Boeing delivered its first 737-8 MAX May 16 to Lion Air’s Malindo Air subsidiary.
Keith Leverkuhn, VP and GM of the MAX program, said the long-range delivery flight of Malindo’s first MAX impressed the pilots with how little fuel was burned, but the in-service, short-haul operation is too young to draw any definitive conclusions about fuel consumption.
However, early indications are that fuel burn is better than forecast. The engines are the new CFM LEAP-1B.
Dispatch reliability is also meeting plan, he said.
Leverkuhn made the remarks in advance of a media tour of the new MAX 9 and the Boeing 787-10, both on display for the first time at the Paris Air Show.
Delivery of the first 737-8 to Norwegian Air Shuttle, with which NAS was to launch its first 737 trans-Atlantic service, was delayed following discovery by CFM of a potential defective part from one of two suppliers. Thirty engines were affected.
Leverkuhn said CFM’s discovery of the problem, its prompt notification to Boeing and quick response serves to make the NAS situation a “one-off.”
He also said the production ramp-up by CFM, which is at an unprecedented rate, is going well.
A CFM spokesperson who was present later told LNC that CFM prepared for the ramp up in part through a $1bn investment in refurbishing existing facilities and building new ones. Additionally, CFM executed “run-rate” (production rates) a year in advance to be sure the actual rate was ready to go.
For example, 2018 production rate targets were run in 2017.
The engines being delivered to Boeing, and to Airbus, which uses the 1A version of the LEAP, are delivered on one day and going into service the next, she said.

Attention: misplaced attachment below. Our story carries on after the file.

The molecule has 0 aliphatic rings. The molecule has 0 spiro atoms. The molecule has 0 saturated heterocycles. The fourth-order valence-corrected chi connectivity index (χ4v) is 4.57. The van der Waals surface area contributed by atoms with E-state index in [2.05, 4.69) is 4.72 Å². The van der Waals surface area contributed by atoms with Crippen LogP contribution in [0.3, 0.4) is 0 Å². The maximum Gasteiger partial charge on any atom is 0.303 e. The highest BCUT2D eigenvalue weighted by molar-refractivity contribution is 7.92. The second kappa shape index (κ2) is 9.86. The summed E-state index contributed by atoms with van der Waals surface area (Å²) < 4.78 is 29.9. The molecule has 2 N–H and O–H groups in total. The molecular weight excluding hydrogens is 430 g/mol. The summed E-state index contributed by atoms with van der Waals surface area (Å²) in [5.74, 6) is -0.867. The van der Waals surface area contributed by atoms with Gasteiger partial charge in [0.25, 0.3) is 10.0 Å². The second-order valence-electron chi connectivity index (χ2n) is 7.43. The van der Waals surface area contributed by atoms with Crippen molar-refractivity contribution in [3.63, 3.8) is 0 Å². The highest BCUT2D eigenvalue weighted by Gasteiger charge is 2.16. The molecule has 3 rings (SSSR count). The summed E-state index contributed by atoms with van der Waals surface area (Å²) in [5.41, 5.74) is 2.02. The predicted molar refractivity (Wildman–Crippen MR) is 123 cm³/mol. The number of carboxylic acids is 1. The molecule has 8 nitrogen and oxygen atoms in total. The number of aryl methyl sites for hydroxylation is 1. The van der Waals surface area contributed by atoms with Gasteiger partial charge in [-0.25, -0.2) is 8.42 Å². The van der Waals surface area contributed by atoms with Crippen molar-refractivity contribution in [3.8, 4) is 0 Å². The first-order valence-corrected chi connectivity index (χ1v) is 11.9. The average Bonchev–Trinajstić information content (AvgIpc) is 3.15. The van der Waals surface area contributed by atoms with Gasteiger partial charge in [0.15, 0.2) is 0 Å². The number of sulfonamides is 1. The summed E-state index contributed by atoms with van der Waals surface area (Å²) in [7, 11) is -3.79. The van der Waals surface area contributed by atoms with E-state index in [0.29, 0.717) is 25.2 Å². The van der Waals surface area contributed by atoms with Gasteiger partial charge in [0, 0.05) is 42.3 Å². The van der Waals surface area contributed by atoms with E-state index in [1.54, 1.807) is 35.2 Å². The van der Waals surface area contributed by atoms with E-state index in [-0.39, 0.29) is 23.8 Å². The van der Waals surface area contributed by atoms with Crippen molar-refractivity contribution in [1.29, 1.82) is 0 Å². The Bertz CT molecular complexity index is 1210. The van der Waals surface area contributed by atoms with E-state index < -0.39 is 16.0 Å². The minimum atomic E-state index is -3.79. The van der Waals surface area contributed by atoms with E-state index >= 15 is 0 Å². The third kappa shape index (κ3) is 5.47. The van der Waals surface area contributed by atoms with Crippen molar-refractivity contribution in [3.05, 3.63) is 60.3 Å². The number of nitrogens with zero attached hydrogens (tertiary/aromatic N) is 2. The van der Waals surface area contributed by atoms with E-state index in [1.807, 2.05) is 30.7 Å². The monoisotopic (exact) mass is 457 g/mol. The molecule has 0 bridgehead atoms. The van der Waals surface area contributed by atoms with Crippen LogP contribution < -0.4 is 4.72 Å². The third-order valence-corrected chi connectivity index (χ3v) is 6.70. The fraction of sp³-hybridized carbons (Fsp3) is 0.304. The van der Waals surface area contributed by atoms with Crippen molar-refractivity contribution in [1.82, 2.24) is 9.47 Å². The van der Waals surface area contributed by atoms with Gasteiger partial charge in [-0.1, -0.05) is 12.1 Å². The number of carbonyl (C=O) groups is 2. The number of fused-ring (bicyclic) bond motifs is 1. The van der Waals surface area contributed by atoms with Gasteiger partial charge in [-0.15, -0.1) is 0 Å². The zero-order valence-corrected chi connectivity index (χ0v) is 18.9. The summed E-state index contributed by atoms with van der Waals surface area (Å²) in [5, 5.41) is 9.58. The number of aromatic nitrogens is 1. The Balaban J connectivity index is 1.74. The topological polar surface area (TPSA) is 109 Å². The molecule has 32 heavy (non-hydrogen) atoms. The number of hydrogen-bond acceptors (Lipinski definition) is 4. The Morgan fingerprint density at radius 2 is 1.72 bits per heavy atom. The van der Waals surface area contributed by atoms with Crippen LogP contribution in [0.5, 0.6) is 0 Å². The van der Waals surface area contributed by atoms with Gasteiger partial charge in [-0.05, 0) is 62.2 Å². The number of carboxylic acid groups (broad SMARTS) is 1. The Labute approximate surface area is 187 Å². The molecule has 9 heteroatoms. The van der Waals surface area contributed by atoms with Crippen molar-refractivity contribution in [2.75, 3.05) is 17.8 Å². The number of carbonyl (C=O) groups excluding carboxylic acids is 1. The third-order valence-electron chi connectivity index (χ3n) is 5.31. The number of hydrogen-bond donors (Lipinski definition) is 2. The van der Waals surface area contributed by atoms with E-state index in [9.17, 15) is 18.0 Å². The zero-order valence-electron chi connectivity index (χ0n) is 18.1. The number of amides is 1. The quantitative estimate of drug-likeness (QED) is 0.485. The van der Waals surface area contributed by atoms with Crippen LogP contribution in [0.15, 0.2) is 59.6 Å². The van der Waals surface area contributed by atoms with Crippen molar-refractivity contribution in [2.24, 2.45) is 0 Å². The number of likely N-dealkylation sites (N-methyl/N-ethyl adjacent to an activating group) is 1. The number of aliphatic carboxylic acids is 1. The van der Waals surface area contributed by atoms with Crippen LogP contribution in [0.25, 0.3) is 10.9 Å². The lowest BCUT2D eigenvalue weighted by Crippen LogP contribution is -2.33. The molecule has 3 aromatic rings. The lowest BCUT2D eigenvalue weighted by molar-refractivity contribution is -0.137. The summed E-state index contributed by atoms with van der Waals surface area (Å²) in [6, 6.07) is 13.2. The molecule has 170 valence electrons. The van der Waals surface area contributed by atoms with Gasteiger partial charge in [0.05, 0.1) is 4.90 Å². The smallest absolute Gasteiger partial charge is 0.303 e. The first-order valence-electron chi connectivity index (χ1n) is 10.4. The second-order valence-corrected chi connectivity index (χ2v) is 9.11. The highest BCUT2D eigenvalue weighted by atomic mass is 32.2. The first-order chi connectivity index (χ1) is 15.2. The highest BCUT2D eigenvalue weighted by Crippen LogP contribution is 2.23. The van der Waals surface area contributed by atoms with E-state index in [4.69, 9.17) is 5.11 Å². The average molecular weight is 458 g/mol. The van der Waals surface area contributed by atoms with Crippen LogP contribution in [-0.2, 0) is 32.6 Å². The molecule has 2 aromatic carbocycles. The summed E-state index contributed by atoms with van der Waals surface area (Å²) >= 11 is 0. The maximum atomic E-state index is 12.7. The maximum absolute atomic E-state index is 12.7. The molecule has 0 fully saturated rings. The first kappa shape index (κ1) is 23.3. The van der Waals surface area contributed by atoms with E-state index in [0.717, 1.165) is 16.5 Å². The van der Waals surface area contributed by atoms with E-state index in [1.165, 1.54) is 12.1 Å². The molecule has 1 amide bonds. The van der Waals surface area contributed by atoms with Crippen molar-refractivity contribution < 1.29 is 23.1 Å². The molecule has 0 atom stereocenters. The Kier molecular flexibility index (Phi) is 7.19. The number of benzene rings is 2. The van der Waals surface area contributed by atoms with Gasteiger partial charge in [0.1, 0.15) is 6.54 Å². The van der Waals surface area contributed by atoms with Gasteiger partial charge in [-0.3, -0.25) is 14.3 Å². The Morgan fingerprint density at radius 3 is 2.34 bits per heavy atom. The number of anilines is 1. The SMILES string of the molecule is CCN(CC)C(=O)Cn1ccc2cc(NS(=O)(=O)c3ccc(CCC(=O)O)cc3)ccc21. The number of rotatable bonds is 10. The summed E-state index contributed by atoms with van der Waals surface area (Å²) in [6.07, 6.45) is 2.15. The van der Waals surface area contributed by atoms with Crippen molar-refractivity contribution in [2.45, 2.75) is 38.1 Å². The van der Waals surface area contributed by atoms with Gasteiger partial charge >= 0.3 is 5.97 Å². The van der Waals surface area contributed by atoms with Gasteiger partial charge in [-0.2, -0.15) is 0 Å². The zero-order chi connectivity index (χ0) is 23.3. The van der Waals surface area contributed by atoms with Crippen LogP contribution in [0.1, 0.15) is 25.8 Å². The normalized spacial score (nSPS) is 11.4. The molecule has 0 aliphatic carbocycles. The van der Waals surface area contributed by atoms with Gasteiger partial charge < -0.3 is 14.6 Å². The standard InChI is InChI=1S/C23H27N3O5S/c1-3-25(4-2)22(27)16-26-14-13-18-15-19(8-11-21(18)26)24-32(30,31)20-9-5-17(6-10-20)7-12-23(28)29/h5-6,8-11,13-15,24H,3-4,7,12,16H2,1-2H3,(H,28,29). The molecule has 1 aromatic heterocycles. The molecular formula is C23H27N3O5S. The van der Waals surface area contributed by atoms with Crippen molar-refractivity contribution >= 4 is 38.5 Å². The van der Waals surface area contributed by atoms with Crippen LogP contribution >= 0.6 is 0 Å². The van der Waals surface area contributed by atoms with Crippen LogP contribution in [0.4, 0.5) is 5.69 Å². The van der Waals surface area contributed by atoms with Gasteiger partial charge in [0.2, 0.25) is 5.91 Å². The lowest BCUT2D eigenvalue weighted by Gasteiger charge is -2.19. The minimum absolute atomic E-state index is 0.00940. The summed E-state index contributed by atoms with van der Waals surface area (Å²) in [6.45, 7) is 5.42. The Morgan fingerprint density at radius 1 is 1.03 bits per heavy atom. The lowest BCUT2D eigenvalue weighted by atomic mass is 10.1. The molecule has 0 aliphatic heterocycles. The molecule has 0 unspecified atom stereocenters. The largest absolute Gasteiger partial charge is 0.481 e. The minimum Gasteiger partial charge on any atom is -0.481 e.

CFM has orders for 12,500 LEAP engines across the 737, A320 and COMAC C919 lines. During the last five years, CFM delivered 7,000 CFM56 and the first LEAP engines, which the spokesperson said is more than double all the other engine programs combined.
Leverkuhn said production of the 31st MAX has just begun at the Boeing Renton Plant. Production of the MAX 7 begins in November and of the MAX 200 next year.
It’s expected that Boeing will announce the launch of the MAX 10 tomorrow morning at the Air Show.
The MAX 10 means Boeing will have five sub-types. Integrating the MAX 10, which is five feet longer than the MAX 9, into the production line requires some new “choreography.” The plant is ramping up to produce 57 airplanes a month by 2019, with the MAX feathered into the current NG assembly.
The MAX 10 means extra maneuvering the longest 737 as it if lifted by cranes around the factory will be required.